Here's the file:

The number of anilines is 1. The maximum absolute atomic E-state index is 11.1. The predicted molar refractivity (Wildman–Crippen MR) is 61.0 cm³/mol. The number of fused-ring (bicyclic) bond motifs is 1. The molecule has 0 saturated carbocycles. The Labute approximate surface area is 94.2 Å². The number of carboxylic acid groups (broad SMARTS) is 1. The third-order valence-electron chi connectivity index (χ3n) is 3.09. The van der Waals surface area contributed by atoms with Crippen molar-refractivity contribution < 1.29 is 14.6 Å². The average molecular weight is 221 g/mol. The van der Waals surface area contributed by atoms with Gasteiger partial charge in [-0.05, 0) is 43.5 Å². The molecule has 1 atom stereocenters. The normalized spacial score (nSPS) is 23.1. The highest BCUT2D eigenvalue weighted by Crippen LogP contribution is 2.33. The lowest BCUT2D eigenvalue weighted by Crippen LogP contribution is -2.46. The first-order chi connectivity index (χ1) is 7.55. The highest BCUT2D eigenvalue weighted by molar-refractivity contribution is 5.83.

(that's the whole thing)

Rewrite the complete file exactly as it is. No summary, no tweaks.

The number of anilines is 1. The maximum absolute atomic E-state index is 11.1. The predicted molar refractivity (Wildman–Crippen MR) is 61.0 cm³/mol. The number of fused-ring (bicyclic) bond motifs is 1. The molecule has 0 saturated carbocycles. The Labute approximate surface area is 94.2 Å². The number of carboxylic acid groups (broad SMARTS) is 1. The third-order valence-electron chi connectivity index (χ3n) is 3.09. The van der Waals surface area contributed by atoms with Crippen molar-refractivity contribution < 1.29 is 14.6 Å². The average molecular weight is 221 g/mol. The van der Waals surface area contributed by atoms with Gasteiger partial charge in [-0.05, 0) is 43.5 Å². The molecule has 1 atom stereocenters. The normalized spacial score (nSPS) is 23.1. The highest BCUT2D eigenvalue weighted by Crippen LogP contribution is 2.33. The lowest BCUT2D eigenvalue weighted by Crippen LogP contribution is -2.46. The first-order chi connectivity index (χ1) is 7.55. The highest BCUT2D eigenvalue weighted by molar-refractivity contribution is 5.83.